I told only one person about these articles, a stranger at the manatee health checks in Crystal River, Florida. She was working the nets, spent her hours waist-deep in muddy water, trapping manatees and beaching them, ensuring the capture didn’t harm them. I was on the veterinary side with the faculty advisor overseeing my undergraduate thesis. I squatted in front of each manatee, counted their breaths. If the manatee went more than forty-five seconds without a breath, I splashed their nose with a cup of water to trigger the surfacing response, watched the nostril plugs retreat as the manatee sucked in air, a low roar.
I had noticed her quick-dry khaki shorts, the bunch of her shoulders, her competence with the nets, and so when we were both on break, eating granola bars in the shade of a canopy tent, I tried talking to her about queerness. I told her that seagulls exposed to DDT were more likely to wind up in lesbian pairs, that atrazine disrupted endocrine functioning in frogs, causing male frogs to have lower levels of testosterone and to take male partners.
She gave a little shrug. She said, “Manatees are gay.”
“Yeah,” I said, though I hadn’t known this, hadn’t yet encountered the articles describing male manatees nuzzling each other, mouthing each other’s genitals, thrusting against each other, penises erect, as they sink from the water’s surface into the mud, uttering snort-chirps upon ejaculation.
She said, “I’m gay.”
I had, I realized, known this.
“Whatever’s in the water, we’re getting it, too,” she said. Her tone was flat, almost a shrug, but I thrilled at the pronoun. On that sweltering summer day, as manatees were dragged up the beaches for weighing and stool sampling and blood draws, I received the word we as an offer of community. I, too, might have been poisoned to queerness. We lived in a toxic world.
Razorbill | When she returns to the arena after feeding, the waiting razorbill runs toward her, a repeated squawk signaling intentions, which the returning female can accept or decline. The returned razorbill lifts her chest, extends her wings, an invitation. The two hook necks, bodies close, then one mounts the other. The returned razorbill does not lift her tail. The other does not insist she lift her tail. They are both paired. Each has an egg secure in a nest in the colony, brooded now by their mates. What matters isn’t the tail-lift, the cloacal kiss, but the mounting and the squawks that advertise the mounting, the show of it which benefits them both, insisting to the ones packed on the rock sheer, beaks to the sky, heads swiveling to attend to the activities of the arena, that they both belong.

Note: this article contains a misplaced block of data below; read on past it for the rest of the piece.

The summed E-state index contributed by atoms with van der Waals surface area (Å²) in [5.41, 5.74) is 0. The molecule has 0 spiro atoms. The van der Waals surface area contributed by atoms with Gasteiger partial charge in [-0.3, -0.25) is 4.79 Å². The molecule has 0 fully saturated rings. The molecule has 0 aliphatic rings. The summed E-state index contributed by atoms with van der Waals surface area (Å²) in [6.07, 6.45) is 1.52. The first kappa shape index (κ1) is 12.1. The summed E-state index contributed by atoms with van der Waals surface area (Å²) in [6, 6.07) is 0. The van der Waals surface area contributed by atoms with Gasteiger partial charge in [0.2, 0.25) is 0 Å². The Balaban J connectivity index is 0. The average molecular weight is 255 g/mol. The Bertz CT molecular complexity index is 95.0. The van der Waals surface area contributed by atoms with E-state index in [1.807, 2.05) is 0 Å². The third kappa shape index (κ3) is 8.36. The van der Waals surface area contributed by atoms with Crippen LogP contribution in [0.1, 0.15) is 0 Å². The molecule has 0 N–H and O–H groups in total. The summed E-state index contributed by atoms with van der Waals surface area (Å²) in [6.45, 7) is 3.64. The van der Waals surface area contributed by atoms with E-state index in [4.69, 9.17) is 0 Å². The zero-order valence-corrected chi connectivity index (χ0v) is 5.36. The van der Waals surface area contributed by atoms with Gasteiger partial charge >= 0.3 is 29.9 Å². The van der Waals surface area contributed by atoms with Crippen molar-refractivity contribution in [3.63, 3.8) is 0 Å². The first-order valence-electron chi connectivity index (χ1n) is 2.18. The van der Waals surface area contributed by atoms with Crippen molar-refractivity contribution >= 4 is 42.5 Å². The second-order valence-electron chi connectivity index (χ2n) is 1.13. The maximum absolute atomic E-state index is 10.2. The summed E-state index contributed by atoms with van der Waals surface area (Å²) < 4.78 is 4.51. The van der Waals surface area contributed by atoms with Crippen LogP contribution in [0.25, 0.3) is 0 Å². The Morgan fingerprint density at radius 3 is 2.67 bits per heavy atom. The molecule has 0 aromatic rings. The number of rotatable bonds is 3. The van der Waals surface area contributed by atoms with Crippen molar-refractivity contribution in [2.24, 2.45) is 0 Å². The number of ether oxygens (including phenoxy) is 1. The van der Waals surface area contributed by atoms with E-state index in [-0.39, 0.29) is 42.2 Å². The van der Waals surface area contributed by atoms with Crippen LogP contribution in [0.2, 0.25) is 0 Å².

By grad school I had put lesbian seagulls and effeminate frogs behind me. I understood stories about homosexuality in animals to be the terrain of conservative pundits and right-wingers on social media. Besides, I no longer needed those stories. I was sunk deep in the pleasures of a close friendship, an agape I believed the province solely of humans.
I called her my best friend, a label that made our connection legible to everyone except myself. We spent hours together in cafes and city parks, read books side-by-side. We took a summer road trip together, sharing a tent. One night, we camped just off the road in a coniferous forest where bats crowded the evening sky. There, she said she sometimes wished she were queer, which surprised me. I said I thought I was queer, which surprised her. The female bats calling above us were pair-bonded. In these nonsexual relationships, they share food, sometimes share a roost, grooming and huddling together. Animal behaviorists call these partnerships. They last five to ten years. We shared food, sometimes shared a roost, huddled together that summer, never had sex. We called it friendship, though at times I felt frustrated by the word and would propose that we change it—to partner, to sister. The last time I proposed this—after it had become clear that my desire for closeness, for contact, outpaced hers—she said, “I can only ever be a friend to you.” She said this as though it settled things, but the word remained opaque to me. In an attempt to understand it, I asked my housemates, my friends, my colleagues what was the difference between a friendship and a partnership. Sex, most of them said. But other than sex? I asked.